By Peter Haining

A PICTORIAL heritage OF HORROR tales:
Two Hundred Years of Illustrations from the Pulp Magazines

This e-book is essentially a page-for-page reprint of Haining's previous booklet entitled "Terror: A historical past of Horror Illustrations from Pulp Magazines." there isn't any new fabric. the single distinction is it's a hardback with diversified hide artwork. whereas it's really thorough in visually documenting the evolution of horror representation from the "penny-dreadful" magazines of the Victorian age in the course of the pulps of the '30s and '40s, it has a massive shortcoming -- many of the luridly colourful pulp journal disguise photographs are reproduced in B&W. That makes for a truly monotonous learn. nowadays, more recent books concerning the pulps consistently reproduce the covers in wonderful colour. Why they didn't see healthy to do this within the '70s and and '80s is a secret and a disgrace. a person must revisit the topic of horror pulps and do it right.

4to, smooth illus bds with lurid photo of monster attacking a snoozing girl, 176pp. Lavishly illus in color and in B&W. Many artists are represented: Mary Byfield, Henry Anelay, John Gilbert, Sidney Paget, Margaret Brundage, and so forth. those illustrations are continually fascinating.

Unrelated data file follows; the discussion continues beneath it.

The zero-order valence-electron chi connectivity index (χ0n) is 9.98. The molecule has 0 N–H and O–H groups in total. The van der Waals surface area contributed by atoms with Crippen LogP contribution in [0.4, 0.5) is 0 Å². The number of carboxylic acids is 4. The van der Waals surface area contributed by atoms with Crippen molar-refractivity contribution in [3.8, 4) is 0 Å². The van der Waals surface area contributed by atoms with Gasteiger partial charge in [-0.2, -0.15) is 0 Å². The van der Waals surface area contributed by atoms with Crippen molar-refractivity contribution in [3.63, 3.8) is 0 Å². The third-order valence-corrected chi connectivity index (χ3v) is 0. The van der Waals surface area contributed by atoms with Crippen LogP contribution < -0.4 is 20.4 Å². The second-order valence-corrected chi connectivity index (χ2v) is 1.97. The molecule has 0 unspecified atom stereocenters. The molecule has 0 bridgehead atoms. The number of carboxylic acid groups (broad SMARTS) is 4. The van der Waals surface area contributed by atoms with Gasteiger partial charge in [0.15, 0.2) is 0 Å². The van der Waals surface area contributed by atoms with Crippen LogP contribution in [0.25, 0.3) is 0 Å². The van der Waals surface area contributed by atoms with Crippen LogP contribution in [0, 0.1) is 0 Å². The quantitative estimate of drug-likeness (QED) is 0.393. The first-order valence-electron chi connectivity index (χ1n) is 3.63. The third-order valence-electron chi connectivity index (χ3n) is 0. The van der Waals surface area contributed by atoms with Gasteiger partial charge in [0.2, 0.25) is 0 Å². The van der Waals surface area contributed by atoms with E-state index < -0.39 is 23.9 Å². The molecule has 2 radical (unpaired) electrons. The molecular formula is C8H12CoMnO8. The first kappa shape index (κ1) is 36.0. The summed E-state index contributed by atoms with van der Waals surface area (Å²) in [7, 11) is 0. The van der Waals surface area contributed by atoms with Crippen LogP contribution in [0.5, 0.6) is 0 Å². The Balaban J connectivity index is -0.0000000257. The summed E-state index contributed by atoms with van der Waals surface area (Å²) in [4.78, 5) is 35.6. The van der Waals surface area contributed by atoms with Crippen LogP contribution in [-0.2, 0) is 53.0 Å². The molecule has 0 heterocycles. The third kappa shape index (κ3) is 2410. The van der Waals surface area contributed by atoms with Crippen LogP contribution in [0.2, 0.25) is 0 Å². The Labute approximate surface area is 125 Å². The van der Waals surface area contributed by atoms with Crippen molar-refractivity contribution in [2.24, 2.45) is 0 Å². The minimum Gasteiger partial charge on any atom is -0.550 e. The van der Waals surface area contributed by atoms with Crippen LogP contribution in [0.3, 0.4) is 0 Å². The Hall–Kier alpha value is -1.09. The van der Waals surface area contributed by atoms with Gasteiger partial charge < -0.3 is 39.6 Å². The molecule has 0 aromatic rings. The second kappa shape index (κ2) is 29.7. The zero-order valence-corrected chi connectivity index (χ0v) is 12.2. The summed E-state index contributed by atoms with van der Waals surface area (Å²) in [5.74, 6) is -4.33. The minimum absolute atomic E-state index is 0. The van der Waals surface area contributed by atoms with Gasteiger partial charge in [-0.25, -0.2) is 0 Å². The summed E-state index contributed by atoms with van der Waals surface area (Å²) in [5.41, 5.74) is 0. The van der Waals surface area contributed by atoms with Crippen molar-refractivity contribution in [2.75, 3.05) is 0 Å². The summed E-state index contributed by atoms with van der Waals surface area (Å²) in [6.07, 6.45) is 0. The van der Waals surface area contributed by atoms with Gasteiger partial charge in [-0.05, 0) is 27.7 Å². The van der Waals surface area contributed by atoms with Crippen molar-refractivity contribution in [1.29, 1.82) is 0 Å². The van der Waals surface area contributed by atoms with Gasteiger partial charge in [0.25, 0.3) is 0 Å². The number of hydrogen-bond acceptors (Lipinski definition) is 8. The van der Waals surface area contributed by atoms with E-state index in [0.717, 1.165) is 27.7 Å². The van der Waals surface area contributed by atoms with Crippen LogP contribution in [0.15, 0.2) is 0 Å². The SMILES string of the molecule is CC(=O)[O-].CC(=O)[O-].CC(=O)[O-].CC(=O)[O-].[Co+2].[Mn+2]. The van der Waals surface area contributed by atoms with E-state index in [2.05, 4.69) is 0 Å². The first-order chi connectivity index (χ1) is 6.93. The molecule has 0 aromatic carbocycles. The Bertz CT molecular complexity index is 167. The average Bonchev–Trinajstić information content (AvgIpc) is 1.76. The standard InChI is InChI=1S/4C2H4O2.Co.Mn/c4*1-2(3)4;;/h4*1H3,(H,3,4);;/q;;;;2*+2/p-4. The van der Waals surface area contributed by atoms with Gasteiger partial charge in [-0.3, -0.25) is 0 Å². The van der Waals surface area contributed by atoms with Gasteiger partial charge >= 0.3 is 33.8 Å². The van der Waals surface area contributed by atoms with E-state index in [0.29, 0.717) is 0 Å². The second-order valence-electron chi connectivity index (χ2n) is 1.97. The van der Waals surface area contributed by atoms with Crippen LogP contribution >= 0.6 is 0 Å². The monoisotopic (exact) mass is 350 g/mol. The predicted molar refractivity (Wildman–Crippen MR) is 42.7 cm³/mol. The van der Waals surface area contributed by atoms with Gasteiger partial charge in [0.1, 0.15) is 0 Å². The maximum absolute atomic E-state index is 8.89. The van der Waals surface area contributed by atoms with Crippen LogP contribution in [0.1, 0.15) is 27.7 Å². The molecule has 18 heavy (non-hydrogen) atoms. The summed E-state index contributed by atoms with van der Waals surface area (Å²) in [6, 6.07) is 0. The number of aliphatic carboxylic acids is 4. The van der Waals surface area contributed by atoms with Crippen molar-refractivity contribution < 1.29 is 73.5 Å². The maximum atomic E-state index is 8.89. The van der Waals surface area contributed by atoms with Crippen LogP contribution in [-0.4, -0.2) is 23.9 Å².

A ceremonial dinner of nightmares in images, rescued from the crumbling pages of lengthy lifeless periodicals. levels over two hundred years of gory, ghoulish and terrifying from the 1st Gothic engravings of Mary Shelley's Frankenstein to that wealthy and sundry treasure condo of horror illustrations

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Extra resources for A Pictorial History of Horror Stories

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There were also contributions from overseas writers, for although the pay might seem small by American standards, for British and European authors they offered a new market with additional fees for no extra work I n the context of this book there were several important 'pulp' magazines, including a number of those from Frank Munsey's stable, such as Argosy and AI/-Story; Amazing Stories, which carried macabre stories among the science fiction; the long-running Fantastic Adventures; the highly popular Famous Fantastic Mysteries and its companion, Fantastic Novels: and those which featured purely horror stories, Strange Tales, Terror Tales, Horror Stories and the legendary Weird Tales, which is of such importance as to merit a section of its own 47 0".

First the protege of Lovecraft and now an original in his own right; August Derleth who. after Lovecraft's death. did much to establish his international fame; and Robert E. Howard. creator of the Barbarian super-hero. Conan. There were many more. as the captions to the illustrations by the magazine's galaxy of splendid artists will reveal. As for the masters of the genre. we shall be returning to them in the next section.

Though. the magazine's most popular writer. This honour fell to Seabury Quinn. appropriately the editor of the trade journal for morticians. Casket & Sunnyside. and the creator of the Sherlock Holmes-like detective Jules de Grandin Weird Tales also promoted the exceedingly strange stories of Clark Ashton Smith; Henry S. Whitehead's tales of secret rites in the West Indies; Robert Bloch. first the protege of Lovecraft and now an original in his own right; August Derleth who. after Lovecraft's death.

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